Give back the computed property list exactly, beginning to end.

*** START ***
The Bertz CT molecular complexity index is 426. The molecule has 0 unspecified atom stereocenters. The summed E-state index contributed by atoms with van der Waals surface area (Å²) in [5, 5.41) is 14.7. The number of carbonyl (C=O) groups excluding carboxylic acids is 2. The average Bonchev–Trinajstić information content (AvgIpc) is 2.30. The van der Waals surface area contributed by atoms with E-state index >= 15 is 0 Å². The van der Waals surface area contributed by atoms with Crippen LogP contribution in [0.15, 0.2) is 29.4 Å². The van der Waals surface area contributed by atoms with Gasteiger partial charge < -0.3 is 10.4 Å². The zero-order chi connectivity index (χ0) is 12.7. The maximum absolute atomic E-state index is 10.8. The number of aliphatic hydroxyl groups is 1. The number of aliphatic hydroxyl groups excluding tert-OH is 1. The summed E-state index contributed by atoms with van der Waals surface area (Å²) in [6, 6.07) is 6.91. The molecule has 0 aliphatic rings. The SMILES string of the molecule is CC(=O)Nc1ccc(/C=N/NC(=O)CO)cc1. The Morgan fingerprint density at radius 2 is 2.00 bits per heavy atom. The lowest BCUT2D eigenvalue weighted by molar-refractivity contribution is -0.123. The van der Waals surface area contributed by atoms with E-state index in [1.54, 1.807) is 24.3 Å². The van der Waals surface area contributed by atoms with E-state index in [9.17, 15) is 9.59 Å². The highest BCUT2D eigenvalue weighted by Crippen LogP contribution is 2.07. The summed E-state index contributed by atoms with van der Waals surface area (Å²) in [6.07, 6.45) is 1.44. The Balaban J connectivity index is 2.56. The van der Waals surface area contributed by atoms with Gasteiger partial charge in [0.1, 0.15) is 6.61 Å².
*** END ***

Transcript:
The Bertz CT molecular complexity index is 426. The molecule has 0 unspecified atom stereocenters. The summed E-state index contributed by atoms with van der Waals surface area (Å²) in [5, 5.41) is 14.7. The number of carbonyl (C=O) groups excluding carboxylic acids is 2. The average Bonchev–Trinajstić information content (AvgIpc) is 2.30. The van der Waals surface area contributed by atoms with E-state index >= 15 is 0 Å². The van der Waals surface area contributed by atoms with Crippen LogP contribution in [0.15, 0.2) is 29.4 Å². The van der Waals surface area contributed by atoms with Gasteiger partial charge < -0.3 is 10.4 Å². The zero-order chi connectivity index (χ0) is 12.7. The maximum absolute atomic E-state index is 10.8. The number of aliphatic hydroxyl groups is 1. The number of aliphatic hydroxyl groups excluding tert-OH is 1. The summed E-state index contributed by atoms with van der Waals surface area (Å²) in [6, 6.07) is 6.91. The molecule has 0 aliphatic rings. The SMILES string of the molecule is CC(=O)Nc1ccc(/C=N/NC(=O)CO)cc1. The Morgan fingerprint density at radius 2 is 2.00 bits per heavy atom. The lowest BCUT2D eigenvalue weighted by molar-refractivity contribution is -0.123. The van der Waals surface area contributed by atoms with E-state index in [1.54, 1.807) is 24.3 Å². The van der Waals surface area contributed by atoms with E-state index in [9.17, 15) is 9.59 Å². The highest BCUT2D eigenvalue weighted by Crippen LogP contribution is 2.07. The summed E-state index contributed by atoms with van der Waals surface area (Å²) in [6.07, 6.45) is 1.44. The Balaban J connectivity index is 2.56. The van der Waals surface area contributed by atoms with Gasteiger partial charge in [0.1, 0.15) is 6.61 Å².